After delays, culvert work near Lake Wyola to begin again

By SCOTT MERZBACH

Staff Writer

Published: 08-24-2023 10:06 AM

SHUTESBURY — A long-awaited culvert replacement near Lake Wyola, this year delayed due to significant rainfall and wet weather in the spring and summer, is expected to commence in the coming weeks, after the Select Board recently approved installation of a much larger bypass pipe for the Sawmill River during construction.

The Select Board’s 3-0 vote at its Aug. 15 meeting means the total project cost for the work at Locks Pond Road at Lake Drive will increase from $1.011 million to $1.036 million. The decision should allow the project, which began in 2021, to be completed this construction season, rather than being pushed back to 2024.

“It’s a precautionary move we have to make,” said Select Board member Eric Stocker.

The culvert project will necessitate detours for some drivers, who will be sent on Montague and Leverett roads in Shutesbury and North Leverett and Cave Hill roads in Leverett during the three to four weeks the road is closed. Wendell Road, on the east side of Lake Wyola, will be open for local traffic only.

Matt Styckiewicz, project manager with Nitsch Engineering of Boston, told the Select Board that culvert projects are typically done in July, August and September, but this year was not optimal conditions for doing the work, with the existing temporary bypass pipe overwhelmed.

Styckiewicz recommended use of a 48-inch temporary bypass pipe, instead, which can handle 40 cubic feet per second from the pond. The original bypass pipe could only handle 19 to 20 cubic feet per second, which most years is sufficient in summer. Styckiewicz also advised against waiting another year, as it could be more costly, there would be no assurance of improved conditions and the existing culvert will continue to deteriorate, with corrosion and section loss at its base. There is also steep embankment and erosion and guardrails along the road that are not up to current safety standards.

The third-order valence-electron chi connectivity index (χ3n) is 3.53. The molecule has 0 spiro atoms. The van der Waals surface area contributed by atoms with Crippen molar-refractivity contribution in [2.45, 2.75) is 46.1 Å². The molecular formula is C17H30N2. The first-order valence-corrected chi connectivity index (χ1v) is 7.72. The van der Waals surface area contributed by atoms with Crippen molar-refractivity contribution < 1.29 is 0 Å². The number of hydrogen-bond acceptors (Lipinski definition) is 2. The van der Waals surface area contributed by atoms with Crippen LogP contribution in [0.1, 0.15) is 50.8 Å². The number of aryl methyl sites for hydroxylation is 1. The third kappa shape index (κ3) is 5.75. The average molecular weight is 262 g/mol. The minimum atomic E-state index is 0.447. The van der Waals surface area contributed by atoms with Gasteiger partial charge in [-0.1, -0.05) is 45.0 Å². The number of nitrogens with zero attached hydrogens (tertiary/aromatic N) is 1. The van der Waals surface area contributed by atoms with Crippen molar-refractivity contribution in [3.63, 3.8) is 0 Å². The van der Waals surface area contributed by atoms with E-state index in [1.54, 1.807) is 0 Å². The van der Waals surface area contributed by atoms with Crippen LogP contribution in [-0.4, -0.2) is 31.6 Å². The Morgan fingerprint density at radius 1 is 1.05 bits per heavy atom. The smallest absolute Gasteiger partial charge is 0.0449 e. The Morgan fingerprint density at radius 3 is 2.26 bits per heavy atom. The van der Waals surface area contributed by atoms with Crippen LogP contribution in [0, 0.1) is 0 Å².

MAS Building & Bridge in Norfolk was awarded the contract with a $674,788 bid. The project is also being paid for with a $500,000 Municipal Small Bridges state grant, awarded in 2018, $201,007 in borrowing, $250,000 from the stabilization account and $60,000 from the capital stabilization account.

The project was previously delayed for a year, in 2021, when a National Grid utility pole had to be moved, and in 2022 when pre-cast concrete pieces for the new culvert couldn’t be put in place by a crane, instead having to be stored off site.

Scott Merzbach can be reached at smerzbach@gazettenet.com.]]>

Article continues after...

Yesterday's Most Read Articles

Northampton woman nominated for superior court judgeship
Dearth of judges causing court bottleneck in Hampshire Superior Court, across state
Two die in Thursday crashes in Northampton, Westhampton
Belchertown man dies in crash; third such death in Hampshire County in three-day period
Valley Green Energy, a new electricity service, is coming to Northampton, Amherst, Pelham this fall
Chance Encounters with Bob Flaherty :Weedbusters keep paradise going